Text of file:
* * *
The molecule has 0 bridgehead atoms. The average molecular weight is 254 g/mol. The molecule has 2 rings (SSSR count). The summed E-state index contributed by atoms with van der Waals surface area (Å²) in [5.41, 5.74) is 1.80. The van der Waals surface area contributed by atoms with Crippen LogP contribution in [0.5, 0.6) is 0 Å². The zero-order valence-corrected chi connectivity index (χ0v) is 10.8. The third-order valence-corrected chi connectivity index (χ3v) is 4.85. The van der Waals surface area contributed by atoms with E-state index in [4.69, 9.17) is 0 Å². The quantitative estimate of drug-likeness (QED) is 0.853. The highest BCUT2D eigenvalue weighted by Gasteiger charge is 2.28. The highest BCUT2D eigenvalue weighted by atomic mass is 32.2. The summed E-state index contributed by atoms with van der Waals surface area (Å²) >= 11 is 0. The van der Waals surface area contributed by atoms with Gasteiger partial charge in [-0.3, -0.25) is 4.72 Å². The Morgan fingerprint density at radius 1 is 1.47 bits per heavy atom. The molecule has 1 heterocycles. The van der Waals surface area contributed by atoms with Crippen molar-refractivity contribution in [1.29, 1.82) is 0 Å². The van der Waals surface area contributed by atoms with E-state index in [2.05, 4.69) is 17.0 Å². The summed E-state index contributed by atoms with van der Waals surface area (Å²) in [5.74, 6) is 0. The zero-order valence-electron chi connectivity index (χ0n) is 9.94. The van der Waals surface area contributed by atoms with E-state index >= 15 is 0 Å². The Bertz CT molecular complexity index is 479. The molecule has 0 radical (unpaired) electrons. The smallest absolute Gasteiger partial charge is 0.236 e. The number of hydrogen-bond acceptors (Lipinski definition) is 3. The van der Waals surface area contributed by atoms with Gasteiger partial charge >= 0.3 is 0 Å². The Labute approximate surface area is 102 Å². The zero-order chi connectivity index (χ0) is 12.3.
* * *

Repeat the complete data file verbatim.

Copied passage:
The molecule has 0 bridgehead atoms. The average molecular weight is 254 g/mol. The molecule has 2 rings (SSSR count). The summed E-state index contributed by atoms with van der Waals surface area (Å²) in [5.41, 5.74) is 1.80. The van der Waals surface area contributed by atoms with Crippen LogP contribution in [0.5, 0.6) is 0 Å². The zero-order valence-corrected chi connectivity index (χ0v) is 10.8. The third-order valence-corrected chi connectivity index (χ3v) is 4.85. The van der Waals surface area contributed by atoms with E-state index in [4.69, 9.17) is 0 Å². The quantitative estimate of drug-likeness (QED) is 0.853. The highest BCUT2D eigenvalue weighted by Gasteiger charge is 2.28. The highest BCUT2D eigenvalue weighted by atomic mass is 32.2. The summed E-state index contributed by atoms with van der Waals surface area (Å²) >= 11 is 0. The van der Waals surface area contributed by atoms with Gasteiger partial charge in [-0.3, -0.25) is 4.72 Å². The Morgan fingerprint density at radius 1 is 1.47 bits per heavy atom. The molecule has 1 heterocycles. The van der Waals surface area contributed by atoms with Crippen molar-refractivity contribution in [1.29, 1.82) is 0 Å². The van der Waals surface area contributed by atoms with E-state index in [2.05, 4.69) is 17.0 Å². The summed E-state index contributed by atoms with van der Waals surface area (Å²) in [5.74, 6) is 0. The zero-order valence-electron chi connectivity index (χ0n) is 9.94. The van der Waals surface area contributed by atoms with E-state index >= 15 is 0 Å². The Bertz CT molecular complexity index is 479. The molecule has 0 radical (unpaired) electrons. The smallest absolute Gasteiger partial charge is 0.236 e. The number of hydrogen-bond acceptors (Lipinski definition) is 3. The van der Waals surface area contributed by atoms with Gasteiger partial charge >= 0.3 is 0 Å². The Labute approximate surface area is 102 Å². The zero-order chi connectivity index (χ0) is 12.3.